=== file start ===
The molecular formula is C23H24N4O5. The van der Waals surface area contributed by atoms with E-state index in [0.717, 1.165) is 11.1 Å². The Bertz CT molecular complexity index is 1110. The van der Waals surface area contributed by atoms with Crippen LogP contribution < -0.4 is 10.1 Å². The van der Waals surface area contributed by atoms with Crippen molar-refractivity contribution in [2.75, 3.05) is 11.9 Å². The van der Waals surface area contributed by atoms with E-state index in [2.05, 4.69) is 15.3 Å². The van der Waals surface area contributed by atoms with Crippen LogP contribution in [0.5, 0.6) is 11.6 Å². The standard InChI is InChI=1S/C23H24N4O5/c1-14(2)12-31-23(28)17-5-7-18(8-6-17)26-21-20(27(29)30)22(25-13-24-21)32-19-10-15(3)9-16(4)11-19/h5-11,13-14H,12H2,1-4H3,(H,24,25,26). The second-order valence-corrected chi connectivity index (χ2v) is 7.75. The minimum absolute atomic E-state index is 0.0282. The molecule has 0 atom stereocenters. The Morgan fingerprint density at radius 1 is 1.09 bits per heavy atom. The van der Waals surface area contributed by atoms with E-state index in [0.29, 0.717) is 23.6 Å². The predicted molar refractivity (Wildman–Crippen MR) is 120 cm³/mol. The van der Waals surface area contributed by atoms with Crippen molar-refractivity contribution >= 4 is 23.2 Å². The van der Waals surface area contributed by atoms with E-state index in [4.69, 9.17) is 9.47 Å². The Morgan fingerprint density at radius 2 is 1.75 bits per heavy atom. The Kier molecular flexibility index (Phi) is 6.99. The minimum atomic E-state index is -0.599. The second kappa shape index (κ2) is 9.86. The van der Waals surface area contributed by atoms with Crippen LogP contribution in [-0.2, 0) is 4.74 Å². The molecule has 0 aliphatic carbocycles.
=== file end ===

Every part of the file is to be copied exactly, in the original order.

The molecular formula is C23H24N4O5. The van der Waals surface area contributed by atoms with E-state index in [0.717, 1.165) is 11.1 Å². The Bertz CT molecular complexity index is 1110. The van der Waals surface area contributed by atoms with Crippen LogP contribution < -0.4 is 10.1 Å². The van der Waals surface area contributed by atoms with Crippen molar-refractivity contribution in [2.75, 3.05) is 11.9 Å². The van der Waals surface area contributed by atoms with E-state index in [2.05, 4.69) is 15.3 Å². The van der Waals surface area contributed by atoms with Crippen LogP contribution in [0.5, 0.6) is 11.6 Å². The standard InChI is InChI=1S/C23H24N4O5/c1-14(2)12-31-23(28)17-5-7-18(8-6-17)26-21-20(27(29)30)22(25-13-24-21)32-19-10-15(3)9-16(4)11-19/h5-11,13-14H,12H2,1-4H3,(H,24,25,26). The second-order valence-corrected chi connectivity index (χ2v) is 7.75. The minimum absolute atomic E-state index is 0.0282. The molecule has 0 atom stereocenters. The Morgan fingerprint density at radius 1 is 1.09 bits per heavy atom. The van der Waals surface area contributed by atoms with E-state index in [0.29, 0.717) is 23.6 Å². The predicted molar refractivity (Wildman–Crippen MR) is 120 cm³/mol. The van der Waals surface area contributed by atoms with Crippen molar-refractivity contribution >= 4 is 23.2 Å². The van der Waals surface area contributed by atoms with E-state index in [4.69, 9.17) is 9.47 Å². The Morgan fingerprint density at radius 2 is 1.75 bits per heavy atom. The Kier molecular flexibility index (Phi) is 6.99. The minimum atomic E-state index is -0.599. The second kappa shape index (κ2) is 9.86. The van der Waals surface area contributed by atoms with Crippen LogP contribution in [-0.2, 0) is 4.74 Å². The molecule has 0 aliphatic carbocycles.